Sabnis, Aniket D.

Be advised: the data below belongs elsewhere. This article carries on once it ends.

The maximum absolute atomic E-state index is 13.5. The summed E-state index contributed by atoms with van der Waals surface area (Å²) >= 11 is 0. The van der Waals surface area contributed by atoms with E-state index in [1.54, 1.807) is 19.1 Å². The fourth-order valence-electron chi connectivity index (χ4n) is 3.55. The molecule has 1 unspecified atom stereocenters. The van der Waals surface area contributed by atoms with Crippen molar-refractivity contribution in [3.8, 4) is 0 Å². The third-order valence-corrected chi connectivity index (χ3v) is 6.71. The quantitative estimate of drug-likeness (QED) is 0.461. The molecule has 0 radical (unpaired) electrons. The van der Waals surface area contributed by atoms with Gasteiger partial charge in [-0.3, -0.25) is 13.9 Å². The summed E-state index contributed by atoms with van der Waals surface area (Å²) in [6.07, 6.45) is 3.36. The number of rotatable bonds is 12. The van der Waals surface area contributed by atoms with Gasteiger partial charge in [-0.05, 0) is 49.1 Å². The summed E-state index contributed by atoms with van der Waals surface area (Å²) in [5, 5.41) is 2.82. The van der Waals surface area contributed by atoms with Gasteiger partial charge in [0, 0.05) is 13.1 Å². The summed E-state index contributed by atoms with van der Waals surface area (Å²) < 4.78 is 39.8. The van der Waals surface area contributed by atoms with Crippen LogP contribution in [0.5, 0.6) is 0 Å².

The feasibility of hot melt extrusion (HME) was explored for development of amorphous solid dispersion systems. Controlled release formulations were developed using a cellulose based derivative, AffinisolTMHPMC 100cP and 4M grades. BCS class II drugs ibuprofen and posaconazole were selected due to their difference in glass transition temperature and lipophilicity. This study focused on investigation of the impact the material attributes and process parameters on the critical quality attributes in preparation of amorphous solid dispersions using hot melt extrusion. The critical quality attributes were sub divided into three main attributes of material, process and product. Rheology of ibuprofen-Affinisol 100cP from melt phase to extrudate phase was tracked. A partial factorial design was carried out to investigate the critical parameters affecting HME. For optimisation of 40%IBU-Affinisol 100cP blends, a feed rate of 0.6kg/hr, screw speed of 500rpm and screw configuration with two mixing elements were found to be optimum for single phase extrudates. ATR-FTIR spectroscopy was found to be an indirect technique of choice in predicting the maximum ibuprofen drug load within extrudates. Prediction was based on the prepared extrudates without charging them to stability conditions. An alternative strategy of incorporation of di-carboxylic acids to increase the dissolution of posaconazole-Affinisol 4M blends was investigated. Succinic acid and L- malic acid incorporation was found to increase the dissolution of posaconazole. Although, the extrudates crystallised out quicker than the naïve posaconazole-Affinisol 4M, but free posaconazole formed eutectic and co-crystal with succinic and L-malic acid within extrudates. This lead to an increase in dissolution of the extrudates compared to day 0.